Evolution Icon Evolution
Human Origins Icon Human Origins

The Mystery of Human Origins Remains: More Doubts About Australopithecus sediba

Recently I reviewed the many doubts among scientists about claims that the human-ancestor du jour, Australopithecus sediba, was in fact a human ancestor at all. Now the New Scientist elaborates on those doubts, stating that even sediba‘s discoverer and main advocate, Lee Berger, is softening his claim that sediba was our direct ancestor. Berger still thinks sediba was close to being ancestral, but as New Scientist explains:

A. sediba, critics are quick to point out, is everything that H. habilis is not: It’s a small-brained australopith living in southern Africa 2 million years ago — a good 300,000 years after the larger-brained H. habilis first appeared in East Africa. They say A. sediba is the wrong hominin in the wrong place at the wrong time to be our direct ancestor. “It’s just too young to lead to Homo,” says [paleoanthropologist Fred] Spoor.

(Colin Barras, “The unexpected ape,” New Scientist, Issue 2925: 34-37 (July 13-19, 2013))

Berger, naturally, disagrees, and he thinks that other traits make it clear that sediba was closer to being our ancestor. But forcing sediba into our lineage has the unconventional and unexpected implication that the crucial trait of increasing brain-size isn’t diagnostic of the line leading to Homo:

What this means, he [Berger] says, is that large brains evolved twice. A small-brained East African australopith evolved into the larger-brained H. habilis around 2.3 million years ago, but this lineage died out. A little later, a southern African australopith closely related to A. sediba evolved into the large-brained H. erectus, and this lineage went on to give rise to the rest of humanity. So Berger is not claiming that A. sediba itself is our direct relative, but that our actual ancestor was a very similar australopith that lived in around the same region at around the same time. (emphasis added)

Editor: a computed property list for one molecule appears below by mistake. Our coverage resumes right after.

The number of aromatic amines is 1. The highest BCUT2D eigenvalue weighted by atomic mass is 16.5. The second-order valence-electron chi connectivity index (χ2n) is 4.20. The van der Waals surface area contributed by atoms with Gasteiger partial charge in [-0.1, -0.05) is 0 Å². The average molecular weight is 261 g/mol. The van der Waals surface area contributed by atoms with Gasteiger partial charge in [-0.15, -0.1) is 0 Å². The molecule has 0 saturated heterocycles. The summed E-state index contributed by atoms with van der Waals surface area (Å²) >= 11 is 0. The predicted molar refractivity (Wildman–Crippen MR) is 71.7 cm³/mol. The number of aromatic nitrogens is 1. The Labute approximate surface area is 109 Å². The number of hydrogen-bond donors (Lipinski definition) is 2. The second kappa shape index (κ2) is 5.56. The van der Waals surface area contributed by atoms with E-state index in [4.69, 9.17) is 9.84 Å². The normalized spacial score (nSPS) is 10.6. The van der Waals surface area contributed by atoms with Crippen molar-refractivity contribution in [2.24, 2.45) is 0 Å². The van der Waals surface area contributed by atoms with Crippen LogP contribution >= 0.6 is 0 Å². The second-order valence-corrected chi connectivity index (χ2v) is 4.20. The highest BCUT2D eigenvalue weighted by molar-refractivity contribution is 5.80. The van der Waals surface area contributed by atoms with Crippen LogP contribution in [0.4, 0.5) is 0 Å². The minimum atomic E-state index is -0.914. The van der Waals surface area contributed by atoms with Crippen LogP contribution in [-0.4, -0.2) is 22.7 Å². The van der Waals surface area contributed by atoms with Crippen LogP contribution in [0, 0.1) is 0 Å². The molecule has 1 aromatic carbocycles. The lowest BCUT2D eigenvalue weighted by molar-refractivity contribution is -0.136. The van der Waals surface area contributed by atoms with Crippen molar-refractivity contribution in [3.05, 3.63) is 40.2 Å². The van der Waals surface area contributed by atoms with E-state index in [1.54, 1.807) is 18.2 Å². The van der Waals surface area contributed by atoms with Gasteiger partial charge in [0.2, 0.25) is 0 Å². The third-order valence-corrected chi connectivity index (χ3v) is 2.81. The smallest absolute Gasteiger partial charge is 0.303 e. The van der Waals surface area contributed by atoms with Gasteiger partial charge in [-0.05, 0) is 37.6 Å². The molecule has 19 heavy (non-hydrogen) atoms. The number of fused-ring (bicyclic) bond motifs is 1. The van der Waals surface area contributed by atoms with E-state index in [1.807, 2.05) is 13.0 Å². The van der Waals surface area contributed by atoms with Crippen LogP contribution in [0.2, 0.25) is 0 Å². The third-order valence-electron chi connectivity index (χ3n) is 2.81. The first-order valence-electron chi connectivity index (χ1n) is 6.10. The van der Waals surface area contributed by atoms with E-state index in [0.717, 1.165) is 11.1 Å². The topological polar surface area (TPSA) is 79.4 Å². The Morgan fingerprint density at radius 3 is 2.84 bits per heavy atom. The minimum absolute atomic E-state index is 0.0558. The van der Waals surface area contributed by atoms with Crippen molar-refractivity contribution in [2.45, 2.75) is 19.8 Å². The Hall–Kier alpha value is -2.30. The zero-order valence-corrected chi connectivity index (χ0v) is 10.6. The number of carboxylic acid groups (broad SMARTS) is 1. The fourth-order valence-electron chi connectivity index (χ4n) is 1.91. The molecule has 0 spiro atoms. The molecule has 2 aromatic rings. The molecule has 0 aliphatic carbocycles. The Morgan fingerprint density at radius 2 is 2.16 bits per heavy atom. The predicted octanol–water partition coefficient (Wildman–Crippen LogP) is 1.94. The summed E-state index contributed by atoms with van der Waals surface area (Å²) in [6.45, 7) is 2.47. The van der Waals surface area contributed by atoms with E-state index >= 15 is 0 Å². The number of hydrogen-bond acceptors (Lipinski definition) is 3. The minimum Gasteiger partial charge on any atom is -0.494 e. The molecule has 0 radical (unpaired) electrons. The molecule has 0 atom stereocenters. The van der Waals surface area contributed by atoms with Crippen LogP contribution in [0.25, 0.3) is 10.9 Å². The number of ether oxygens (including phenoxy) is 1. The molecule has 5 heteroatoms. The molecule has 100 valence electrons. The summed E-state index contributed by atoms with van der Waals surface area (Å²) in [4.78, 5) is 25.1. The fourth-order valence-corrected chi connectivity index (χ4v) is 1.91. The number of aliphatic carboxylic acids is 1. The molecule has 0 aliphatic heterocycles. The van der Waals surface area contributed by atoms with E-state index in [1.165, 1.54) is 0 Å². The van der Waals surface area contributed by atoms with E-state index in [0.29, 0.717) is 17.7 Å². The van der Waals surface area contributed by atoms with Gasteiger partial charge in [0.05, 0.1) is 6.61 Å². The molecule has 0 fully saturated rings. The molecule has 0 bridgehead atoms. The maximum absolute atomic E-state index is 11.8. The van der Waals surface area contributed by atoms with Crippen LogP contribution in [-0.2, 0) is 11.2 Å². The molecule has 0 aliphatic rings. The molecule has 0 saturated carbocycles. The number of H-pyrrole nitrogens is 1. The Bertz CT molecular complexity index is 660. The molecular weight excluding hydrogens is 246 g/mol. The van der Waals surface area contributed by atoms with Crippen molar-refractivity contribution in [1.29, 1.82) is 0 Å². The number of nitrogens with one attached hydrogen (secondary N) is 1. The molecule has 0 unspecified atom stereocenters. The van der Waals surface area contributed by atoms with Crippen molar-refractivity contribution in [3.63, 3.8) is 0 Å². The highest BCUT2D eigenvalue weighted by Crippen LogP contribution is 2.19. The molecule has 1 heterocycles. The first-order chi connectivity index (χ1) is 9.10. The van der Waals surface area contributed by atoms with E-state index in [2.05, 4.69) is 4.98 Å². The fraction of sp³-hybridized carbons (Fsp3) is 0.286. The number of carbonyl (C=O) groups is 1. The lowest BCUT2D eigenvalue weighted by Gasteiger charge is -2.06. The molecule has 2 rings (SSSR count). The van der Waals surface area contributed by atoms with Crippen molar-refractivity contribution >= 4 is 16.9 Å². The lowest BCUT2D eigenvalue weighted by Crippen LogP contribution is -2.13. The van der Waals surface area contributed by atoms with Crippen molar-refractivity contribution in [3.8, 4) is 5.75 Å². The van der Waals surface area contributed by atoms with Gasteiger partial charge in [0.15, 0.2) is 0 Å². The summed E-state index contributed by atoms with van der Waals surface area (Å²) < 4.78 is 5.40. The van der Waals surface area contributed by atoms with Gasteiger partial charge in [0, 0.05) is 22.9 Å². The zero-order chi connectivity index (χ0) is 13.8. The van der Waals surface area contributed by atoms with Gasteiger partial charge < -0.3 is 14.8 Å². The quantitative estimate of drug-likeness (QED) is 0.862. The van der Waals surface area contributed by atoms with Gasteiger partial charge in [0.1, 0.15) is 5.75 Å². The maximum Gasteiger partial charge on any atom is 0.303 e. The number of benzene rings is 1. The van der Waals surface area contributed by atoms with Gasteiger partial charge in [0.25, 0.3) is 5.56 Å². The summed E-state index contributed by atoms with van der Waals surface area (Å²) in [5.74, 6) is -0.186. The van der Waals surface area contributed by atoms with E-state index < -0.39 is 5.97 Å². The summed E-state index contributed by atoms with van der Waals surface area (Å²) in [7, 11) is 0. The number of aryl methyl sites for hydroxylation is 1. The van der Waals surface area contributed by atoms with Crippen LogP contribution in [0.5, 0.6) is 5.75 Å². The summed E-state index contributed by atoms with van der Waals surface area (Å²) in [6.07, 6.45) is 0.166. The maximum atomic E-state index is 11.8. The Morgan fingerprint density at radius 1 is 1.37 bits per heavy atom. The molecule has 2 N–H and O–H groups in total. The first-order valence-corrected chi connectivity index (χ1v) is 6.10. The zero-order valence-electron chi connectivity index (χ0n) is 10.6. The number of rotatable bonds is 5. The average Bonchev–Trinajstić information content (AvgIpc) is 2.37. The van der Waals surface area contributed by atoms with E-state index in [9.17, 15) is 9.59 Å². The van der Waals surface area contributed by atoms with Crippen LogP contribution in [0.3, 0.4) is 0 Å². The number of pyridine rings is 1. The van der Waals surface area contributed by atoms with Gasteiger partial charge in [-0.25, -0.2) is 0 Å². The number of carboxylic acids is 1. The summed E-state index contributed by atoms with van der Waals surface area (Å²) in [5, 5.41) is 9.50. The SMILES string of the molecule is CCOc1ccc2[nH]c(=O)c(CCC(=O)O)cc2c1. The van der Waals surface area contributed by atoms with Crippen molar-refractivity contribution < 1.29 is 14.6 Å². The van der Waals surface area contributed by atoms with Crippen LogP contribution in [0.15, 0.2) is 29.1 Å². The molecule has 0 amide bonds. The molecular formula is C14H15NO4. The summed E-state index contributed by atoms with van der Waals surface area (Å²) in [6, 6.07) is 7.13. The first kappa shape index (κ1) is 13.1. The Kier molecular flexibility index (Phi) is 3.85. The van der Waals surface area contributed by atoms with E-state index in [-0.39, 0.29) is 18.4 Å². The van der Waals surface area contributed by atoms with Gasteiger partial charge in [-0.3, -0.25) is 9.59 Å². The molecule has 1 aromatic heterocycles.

This is a crucial admission, because it shows that even Lee Berger is backing away from claims that sediba was a direct ancestor of humans. New Scientist explains why A sediba is failing to convince the skeptics that it is closely related to humans:

Berger’s ideas have met with strong criticism. [UC Berkeley paleoanthropologist Tim] White, for instance, dismisses Berger’s claims for A. sediba. Where Berger sees a suite of Homo-like characteristics, White sees a peculiar mixed anatomy that couldn’t possibly serve as the blueprint for our genus.

In the end, the article explains why the evolutionary origin of humans is still an enigma:

What [chemical analyses of hominin teeth] doesn’t do is resolve the issue of whether H. habilis or an A. sediba-like australopith was our direct ancestor. Only the discovery of clear intermediates will help settle this argument. But if the past few years are anything to go by, new finds are likely to raise more questions than they answer.

But as I discussed last year, there are many problems with claims that habilis was a human ancestor. Clear intermediates are elusive as ever, and so the mystery remains.


Casey Luskin

Associate Director, Center for Science and Culture
Casey Luskin is a geologist and an attorney with graduate degrees in science and law, giving him expertise in both the scientific and legal dimensions of the debate over evolution. He earned his PhD in Geology from the University of Johannesburg, and BS and MS degrees in Earth Sciences from the University of California, San Diego, where he studied evolution extensively at both the graduate and undergraduate levels. His law degree is from the University of San Diego, where he focused his studies on First Amendment law, education law, and environmental law.



Australopithecushominid fossilsscience